The Importance of Staphylococci and Threshold Value of Somatic Cell Count for Diagnosis of Sub-clinical Mastitis in Pirlak Sheep at Mid-lactation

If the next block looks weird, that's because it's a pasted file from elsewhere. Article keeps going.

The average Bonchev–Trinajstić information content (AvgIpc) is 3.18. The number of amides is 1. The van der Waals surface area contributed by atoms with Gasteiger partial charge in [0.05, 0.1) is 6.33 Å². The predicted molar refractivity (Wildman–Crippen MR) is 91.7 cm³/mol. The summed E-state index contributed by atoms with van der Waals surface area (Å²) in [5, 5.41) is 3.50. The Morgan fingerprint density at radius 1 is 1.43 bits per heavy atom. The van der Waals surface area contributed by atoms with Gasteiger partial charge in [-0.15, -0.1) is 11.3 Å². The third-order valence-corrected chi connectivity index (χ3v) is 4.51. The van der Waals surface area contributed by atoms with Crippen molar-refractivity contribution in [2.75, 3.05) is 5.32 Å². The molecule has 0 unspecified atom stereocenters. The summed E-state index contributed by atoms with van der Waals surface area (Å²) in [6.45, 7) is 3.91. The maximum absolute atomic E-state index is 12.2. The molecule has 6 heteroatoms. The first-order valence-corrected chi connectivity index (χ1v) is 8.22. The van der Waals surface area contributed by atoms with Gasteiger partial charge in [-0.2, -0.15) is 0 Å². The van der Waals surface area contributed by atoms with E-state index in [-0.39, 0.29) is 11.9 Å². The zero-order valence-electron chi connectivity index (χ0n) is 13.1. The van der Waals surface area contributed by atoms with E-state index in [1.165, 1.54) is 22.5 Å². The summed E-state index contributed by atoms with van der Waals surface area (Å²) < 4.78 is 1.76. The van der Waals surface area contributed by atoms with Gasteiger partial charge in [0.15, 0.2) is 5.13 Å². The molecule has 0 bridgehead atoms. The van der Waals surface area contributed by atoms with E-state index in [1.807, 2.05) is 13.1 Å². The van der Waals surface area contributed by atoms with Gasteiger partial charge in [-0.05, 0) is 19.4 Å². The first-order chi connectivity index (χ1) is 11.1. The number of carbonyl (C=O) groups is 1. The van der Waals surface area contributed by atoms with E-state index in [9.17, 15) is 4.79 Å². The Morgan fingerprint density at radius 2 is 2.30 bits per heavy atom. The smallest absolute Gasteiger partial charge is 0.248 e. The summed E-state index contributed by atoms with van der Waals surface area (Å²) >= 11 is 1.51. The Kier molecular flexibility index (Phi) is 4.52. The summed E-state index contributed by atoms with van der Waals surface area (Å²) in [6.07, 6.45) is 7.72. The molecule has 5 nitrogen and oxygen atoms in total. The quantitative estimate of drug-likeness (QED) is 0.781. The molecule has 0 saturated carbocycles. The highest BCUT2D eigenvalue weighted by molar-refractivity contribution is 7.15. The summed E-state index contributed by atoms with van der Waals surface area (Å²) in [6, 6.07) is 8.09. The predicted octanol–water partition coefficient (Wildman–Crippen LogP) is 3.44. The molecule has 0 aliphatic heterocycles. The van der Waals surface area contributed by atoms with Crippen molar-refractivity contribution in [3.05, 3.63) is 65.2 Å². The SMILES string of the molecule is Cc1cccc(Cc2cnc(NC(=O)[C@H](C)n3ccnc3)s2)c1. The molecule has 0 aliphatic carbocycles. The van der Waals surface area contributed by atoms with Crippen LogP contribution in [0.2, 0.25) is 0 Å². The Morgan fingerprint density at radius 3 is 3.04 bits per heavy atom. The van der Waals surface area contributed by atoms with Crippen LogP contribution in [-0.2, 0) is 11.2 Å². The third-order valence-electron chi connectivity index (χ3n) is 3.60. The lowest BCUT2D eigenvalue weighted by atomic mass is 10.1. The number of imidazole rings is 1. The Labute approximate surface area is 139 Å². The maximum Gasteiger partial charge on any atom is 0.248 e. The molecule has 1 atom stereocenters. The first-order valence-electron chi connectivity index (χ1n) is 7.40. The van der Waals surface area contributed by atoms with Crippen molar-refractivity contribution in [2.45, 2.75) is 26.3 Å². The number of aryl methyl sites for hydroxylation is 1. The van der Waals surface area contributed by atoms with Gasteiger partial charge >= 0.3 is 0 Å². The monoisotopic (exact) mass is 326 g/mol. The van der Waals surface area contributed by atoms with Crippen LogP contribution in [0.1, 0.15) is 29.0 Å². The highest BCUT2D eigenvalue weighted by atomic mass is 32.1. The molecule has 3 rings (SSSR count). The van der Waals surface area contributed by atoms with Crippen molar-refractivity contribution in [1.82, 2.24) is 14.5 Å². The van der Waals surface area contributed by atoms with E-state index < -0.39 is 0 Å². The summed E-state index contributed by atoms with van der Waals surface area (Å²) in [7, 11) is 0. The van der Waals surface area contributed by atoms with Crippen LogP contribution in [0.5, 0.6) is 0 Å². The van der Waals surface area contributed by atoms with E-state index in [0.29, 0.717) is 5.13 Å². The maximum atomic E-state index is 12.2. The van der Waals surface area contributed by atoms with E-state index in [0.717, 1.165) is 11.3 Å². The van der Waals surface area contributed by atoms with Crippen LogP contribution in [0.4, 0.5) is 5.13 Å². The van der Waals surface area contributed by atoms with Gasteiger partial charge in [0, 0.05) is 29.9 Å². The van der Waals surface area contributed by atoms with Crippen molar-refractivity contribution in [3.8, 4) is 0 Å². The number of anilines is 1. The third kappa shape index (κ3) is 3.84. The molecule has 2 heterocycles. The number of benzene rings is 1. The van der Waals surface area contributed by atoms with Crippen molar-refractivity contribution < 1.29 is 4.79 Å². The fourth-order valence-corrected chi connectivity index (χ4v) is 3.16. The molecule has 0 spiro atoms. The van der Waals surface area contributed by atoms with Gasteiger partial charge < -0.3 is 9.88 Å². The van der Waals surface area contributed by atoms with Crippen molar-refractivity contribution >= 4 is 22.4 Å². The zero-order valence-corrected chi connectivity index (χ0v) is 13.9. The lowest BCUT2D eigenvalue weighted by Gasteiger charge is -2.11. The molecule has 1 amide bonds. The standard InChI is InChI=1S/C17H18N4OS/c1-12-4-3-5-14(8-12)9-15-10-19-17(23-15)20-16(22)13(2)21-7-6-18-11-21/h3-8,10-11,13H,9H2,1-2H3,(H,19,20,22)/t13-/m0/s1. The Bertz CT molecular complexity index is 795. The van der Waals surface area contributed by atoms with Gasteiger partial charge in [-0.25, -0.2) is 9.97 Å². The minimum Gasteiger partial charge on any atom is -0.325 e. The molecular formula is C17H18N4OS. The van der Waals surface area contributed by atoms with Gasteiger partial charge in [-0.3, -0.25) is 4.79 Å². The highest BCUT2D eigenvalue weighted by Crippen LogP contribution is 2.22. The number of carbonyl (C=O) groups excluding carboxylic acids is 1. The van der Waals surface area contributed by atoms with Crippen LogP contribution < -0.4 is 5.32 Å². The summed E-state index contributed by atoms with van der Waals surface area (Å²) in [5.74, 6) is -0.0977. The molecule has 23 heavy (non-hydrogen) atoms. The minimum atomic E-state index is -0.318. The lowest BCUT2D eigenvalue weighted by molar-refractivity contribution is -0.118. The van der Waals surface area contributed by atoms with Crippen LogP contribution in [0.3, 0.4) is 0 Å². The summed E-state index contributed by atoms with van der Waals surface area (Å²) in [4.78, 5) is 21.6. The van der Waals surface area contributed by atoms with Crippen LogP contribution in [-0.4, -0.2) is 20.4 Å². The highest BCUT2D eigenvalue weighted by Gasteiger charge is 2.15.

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This study investigated the bacterial agents causing sub-clinical mastitis and the mean somatic cell counts (SCC) of milk in Pirlak sheep at mid-lactation. The percentage of infected udder halves was 11.4% (53/464). The most frequently isolated species were coagulase-negative staphylococci (CNS) (64.2%), followed by Staphylococcus aureus (24.5%) and Escherichia coli (11.3%). Among the CNS, the most common species was Staphylococcus epidermidis (38.2%). The other species isolated from milk samples were Staphylococcus xylosus (17.7%), Staphylococcus chromogenes (14.7%), Staphylococcus simulans (8.8%) and Staphylococcus hyicus (8.8%). The mean SCC for culture positive and negative samples was 1742 × 103 and 161 × 103 cells/ml, respectively. A significant difference (p < 0.05) was determined between with and without microbial growth groups in terms of the SCC values. Threshold limit for SCC was 374 × 103 cells/ml for Pirlak sheep. In conclusion, it was considered that SCC is an important predictor of sub-clinical mastitis in Pirlak sheep. This is the first study to describe the bacterial agents causing sub-clinical mastitis and threshold limit for SCC in Pirlak sheep in Turkey.

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